T-Mobile’s hyped move to “un-cable” the pay-TV bundle has run into the buzz saw of the cable industry’s distribution contracts. And now the wireless carrier is being forced to rethink the pricing and packaging strategy of its low-cost TVision streaming play.
On Nov. 1, it launched three new TVision “skinny bundles” aimed at cord-cutters, initially available to T-Mobile postpaid wireless customers. One of the key attractions, according to the company, is the way it has assembled channels to provide more choice for consumers — its cheapest tier is TVision Vibe, which for $10 per month includes 34 lifestyle, comedy and entertainment networks (keeping the costs down by stripping out sports, news and local TV stations). Separately, it’s offering three “Live TV” tiers, starting at $30 per month, but those don’t include any of the channels in Vibe. (See the current TVision channel lineups at this link.)
“It’s everything you love about cable and streaming services, minus the stuff you don’t,” including “expensive bloated packages just to get the channels you really want,” T-Mobile said in announcing the new streaming services.
The problem: T-Mobile’s unconventional re-bundling isn’t allowed under the carriage deals it signed for TVision, according to several media companies. As a result of the pushback, T-Mobile will likely have to rejigger the lineups of its over-the-top TV packages, which are priced lower than rival services like YouTube TV and Hulu + Live TV.
That could mean T-Mobile will eliminate the super-cheap Vibe, or that it will need to stuff more channels into TVision Live TV — both of which are outcomes that threaten to puncture the main value proposition the company has touted.
“The way they’ve structured this, it’s just a no-go,” said an exec at one of T-Mobile’s programming partners. The source added that T-Mobile has “a time period of a few weeks to rectify the situation.”
Discovery chairman and CEO David Zaslav publicly raised a red flag last week about T-Mobile’s TVision. On the programmer’s Nov. 5 earnings call, he said, “We were very surprised with how T-Mobile decided that they were going to bundle our networks, particularly because we have a clear agreement where our networks are required to be carried on all their basic tiers.”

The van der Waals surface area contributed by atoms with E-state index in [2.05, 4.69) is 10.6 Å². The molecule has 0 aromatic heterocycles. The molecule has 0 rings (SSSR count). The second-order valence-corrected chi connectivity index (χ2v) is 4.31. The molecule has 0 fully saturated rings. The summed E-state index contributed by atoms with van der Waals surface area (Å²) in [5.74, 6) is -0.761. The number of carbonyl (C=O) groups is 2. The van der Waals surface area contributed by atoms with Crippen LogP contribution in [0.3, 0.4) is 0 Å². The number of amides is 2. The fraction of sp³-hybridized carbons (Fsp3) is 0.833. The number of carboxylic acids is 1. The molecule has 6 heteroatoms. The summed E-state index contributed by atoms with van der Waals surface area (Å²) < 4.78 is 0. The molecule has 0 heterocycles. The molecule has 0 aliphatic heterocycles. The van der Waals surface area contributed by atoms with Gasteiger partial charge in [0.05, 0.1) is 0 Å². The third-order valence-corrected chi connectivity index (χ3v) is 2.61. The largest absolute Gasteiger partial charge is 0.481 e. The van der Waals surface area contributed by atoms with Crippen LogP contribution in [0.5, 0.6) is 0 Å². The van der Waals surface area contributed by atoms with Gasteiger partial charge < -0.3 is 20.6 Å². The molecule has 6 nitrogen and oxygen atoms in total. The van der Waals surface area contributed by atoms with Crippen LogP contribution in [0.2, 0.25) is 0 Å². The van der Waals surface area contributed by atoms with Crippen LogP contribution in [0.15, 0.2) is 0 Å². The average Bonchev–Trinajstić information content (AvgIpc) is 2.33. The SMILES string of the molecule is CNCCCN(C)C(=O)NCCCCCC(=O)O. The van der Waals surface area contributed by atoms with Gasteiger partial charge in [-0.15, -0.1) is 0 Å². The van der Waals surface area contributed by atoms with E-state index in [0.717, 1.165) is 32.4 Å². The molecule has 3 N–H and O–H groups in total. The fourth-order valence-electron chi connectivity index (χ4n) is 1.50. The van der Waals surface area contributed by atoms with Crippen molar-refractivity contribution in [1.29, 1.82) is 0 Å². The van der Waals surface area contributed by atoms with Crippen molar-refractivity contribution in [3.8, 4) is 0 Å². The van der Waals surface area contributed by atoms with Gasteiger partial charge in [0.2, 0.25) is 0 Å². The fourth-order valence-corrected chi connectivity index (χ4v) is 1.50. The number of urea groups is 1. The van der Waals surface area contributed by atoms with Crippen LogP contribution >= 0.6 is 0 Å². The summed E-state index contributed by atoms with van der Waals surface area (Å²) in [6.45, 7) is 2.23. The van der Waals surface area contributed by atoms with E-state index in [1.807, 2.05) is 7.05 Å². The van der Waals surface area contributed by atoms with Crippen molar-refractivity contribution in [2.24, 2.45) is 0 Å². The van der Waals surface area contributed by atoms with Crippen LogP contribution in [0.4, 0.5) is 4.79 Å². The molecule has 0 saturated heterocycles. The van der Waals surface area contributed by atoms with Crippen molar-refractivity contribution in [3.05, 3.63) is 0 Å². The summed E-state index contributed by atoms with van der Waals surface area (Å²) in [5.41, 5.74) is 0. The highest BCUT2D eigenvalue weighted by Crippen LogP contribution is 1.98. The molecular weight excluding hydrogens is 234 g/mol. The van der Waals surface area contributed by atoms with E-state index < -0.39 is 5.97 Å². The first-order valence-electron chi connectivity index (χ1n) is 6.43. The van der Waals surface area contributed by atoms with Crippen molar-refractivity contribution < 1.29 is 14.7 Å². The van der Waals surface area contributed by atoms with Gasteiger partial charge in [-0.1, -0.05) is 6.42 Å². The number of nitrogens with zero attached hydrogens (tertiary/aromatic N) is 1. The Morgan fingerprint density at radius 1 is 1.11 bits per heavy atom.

Zaslav said Discovery was “in active discussions with them to quickly resolve that issue.” He continued, “We don’t believe they have the right to do what they’re doing right now. And they know, it’s very clear to them, and they’re focused on it.”
Sources confirmed that NBCUniversal and ViacomCBS have conveyed objections to T-Mobile similar to those raised by Zaslav, as previously reported by CNET. A source familiar with WarnerMedia said its team is in the process of looking into T-Mobile’s TVision bundles — and that the media conglom does believe there’s a case to be made that the wireless carrier is in breach of contract. Reps for those media companies, as well as AMC Networks, Fox Corp., and Disney, declined to comment. A Discovery rep declined to provide additional info beyond Zaslav’s comments.
A T-Mobile spokesperson declined to comment on what specific changes to TVision are on the table.
“We are of course complying with our content agreements, and we are absolutely open to evolving our services to make them even better for consumers. We are just getting started,” the T-Mobile rep said, adding that the carrier wants “to be a great partner to media companies.”
As Zaslav noted, standard TV distribution deals specify that a certain set of a media companies’ channels must be included in a pay-TV provider’s most basic tier. There are two issues with how the TVision bundles are put together: First, the Vibe package — which at the $10 price point can be considered its entry-level tier — does not include local TV networks or many basic cable networks. Second, the networks in the Vibe lineup aren’t included in the TVision Live TV options (normally, everything in the “basic” tier is included in more expensive ones).
For T-Mobile, shifting channels around in the different tiers to accommodate the cable programmers’ standard agreements could result in fatter — and pricier — bundles.
T-Mobile CEO Mike Sievert, on the carrier’s Q3 earnings call with analysts Nov. 6, acknowledged that some media partners “would like to see changes” in the TVision packaging. “We’re working with them because we’re open-minded,” he said. If the changes media companies are demanding “are great for customers and help us continue to smash customer pain points, we’re open-minded.”
Sievert also suggested that T-Mobile isn’t looking at making money on TVision, per se. Instead, he positioned the over-the-top pay-TV service as a kind of customer perk designed to drive subscribers to 5G wireless.
“This is a business that isn’t really a business,” Sievert told analysts, speaking about TVision. “We’re in it for the long haul but we’re doing it to delight customers, and we’re doing it to set up a home broadband business, which is going to be where a big piece of the profit pool is.”
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